But credit firmly where it’s due. The GDPR is a tes­ta­ment to the de­gree by which strong civil so­ci­ety ad­vo­cacy within an ex­ist­ing le­gal rights frame­work can em­power com­mit­ted leg­is­la­tors to change the law, and thus the world. If they can do it in Europe, is there any rea­son why we can’t do it in Aus­tralia? At first glance, it doesn’t seem promis­ing. After all, our cur­rent base­line is the Of­fice of the Aus­tralian In­for­ma­tion Com­mis­sioner’s grotesque rul­ing that for­mer hu­man ser­vices min­is­ter Alan Tudge was jus­ti­fied in leak­ing the pri­vate de­tails of writer Andie Fox to a jour­nal­ist, in or­der to pro­cure a hos­tile story about some­one who had dared to raise a public cri­tique of the gov­ern­ment’s “ro­bodebt” dis­as­ter.

If they can do it in Europe, is there any rea­son why we can’t do it in Aus­tralia?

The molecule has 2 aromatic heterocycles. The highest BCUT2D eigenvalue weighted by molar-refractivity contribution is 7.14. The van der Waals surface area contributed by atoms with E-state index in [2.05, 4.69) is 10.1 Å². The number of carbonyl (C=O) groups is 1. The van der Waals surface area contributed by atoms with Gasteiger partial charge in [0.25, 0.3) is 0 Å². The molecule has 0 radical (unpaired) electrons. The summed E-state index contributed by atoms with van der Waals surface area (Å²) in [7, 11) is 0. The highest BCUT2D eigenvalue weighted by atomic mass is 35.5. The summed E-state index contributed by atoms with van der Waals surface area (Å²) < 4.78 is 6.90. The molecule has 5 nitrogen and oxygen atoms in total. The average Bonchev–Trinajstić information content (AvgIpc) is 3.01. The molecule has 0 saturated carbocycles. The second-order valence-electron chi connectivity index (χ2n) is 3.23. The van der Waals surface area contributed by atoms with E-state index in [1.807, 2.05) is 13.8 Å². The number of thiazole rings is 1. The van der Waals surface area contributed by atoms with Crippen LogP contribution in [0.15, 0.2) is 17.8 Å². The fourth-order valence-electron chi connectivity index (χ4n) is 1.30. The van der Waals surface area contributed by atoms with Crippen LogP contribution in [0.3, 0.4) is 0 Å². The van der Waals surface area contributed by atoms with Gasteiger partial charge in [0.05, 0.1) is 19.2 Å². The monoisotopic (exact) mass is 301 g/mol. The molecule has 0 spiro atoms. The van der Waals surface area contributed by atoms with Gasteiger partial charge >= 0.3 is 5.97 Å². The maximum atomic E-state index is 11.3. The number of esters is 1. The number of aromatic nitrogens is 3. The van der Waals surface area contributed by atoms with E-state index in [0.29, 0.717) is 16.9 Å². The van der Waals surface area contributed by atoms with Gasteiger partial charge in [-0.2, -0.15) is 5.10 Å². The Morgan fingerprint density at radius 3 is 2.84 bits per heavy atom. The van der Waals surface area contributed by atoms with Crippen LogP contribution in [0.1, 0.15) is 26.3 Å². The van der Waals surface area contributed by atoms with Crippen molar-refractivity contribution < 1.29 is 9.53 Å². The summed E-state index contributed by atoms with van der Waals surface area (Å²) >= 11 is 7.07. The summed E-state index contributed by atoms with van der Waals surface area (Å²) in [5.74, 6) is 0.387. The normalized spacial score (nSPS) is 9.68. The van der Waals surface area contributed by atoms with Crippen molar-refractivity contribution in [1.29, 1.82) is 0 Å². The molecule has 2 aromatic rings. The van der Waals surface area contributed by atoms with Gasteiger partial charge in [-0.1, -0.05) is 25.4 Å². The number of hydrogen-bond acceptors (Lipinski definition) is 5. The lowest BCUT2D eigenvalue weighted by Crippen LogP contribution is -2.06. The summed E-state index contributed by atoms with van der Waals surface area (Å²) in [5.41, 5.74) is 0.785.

In fact, there’s no rea­son why we can’t turn the tide here too. We don’t have a sweep­ing manda­tory in­ter­net fil­ter in Aus­tralia, be­cause of suc­cess­ful po­lit­i­cal op­po­si­tion. Nor do we have mass pros­e­cu­tions for mi­nor copy­right vi­o­la­tions, and, for the time be­ing, even the La­bor Party has baulked at the prospect of giv­ing mil­i­tary in­tel­li­gence agen­cies war­rant­less sur­veil­lance pow­ers over Aus­tralians. “The in­ter­net may seem like the last fron­tier of a hu­man rights bat­tle that is in­creas­ingly hard to win,” says Tim Sin­gle­ton Nor­ton, chair of the Aus­tralian ad­vo­cacy network Digital Rights Watch, “but it is also where you will wit­ness the most cre­ative, the most en­gaged, and the most ded­i­cated de­fend­ers prac­tise their art.” His op­ti­mism comes in the wake of the or­gan­i­sa­tion’s State of Digital Rights re­port, which sets out a uni­fy­ing set of rec­om­men­da­tions and di­rec­tions for Aus­tralian cam­paign­ers in the wake of the GDPR. The in­ter­net, it is worth re­mem­ber­ing, is not some fric­tion­less post-ma­te­rial medium un­moored from the rest of the world. Nor are our pri­vate lives just some com­mod­ity to be sucked out of the ground and sold to ad­ver­tis­ers. The in­ter­net is en­tirely a crea­ture of en­gi­neer­ing, power and cap­i­tal, and there is no rea­son why we can’t win fights for jus­tice and democrati­sa­tion on­line, just as we do ev­ery­where else. The fights won’t be easy, as those who spent years ad­vanc­ing the GDPR dis­cov­ered. We’ll know we’re on the right track when we get a batch of cheer­ful spam from Aus­tralian ser­vice providers, an­nounc­ing our next wins. M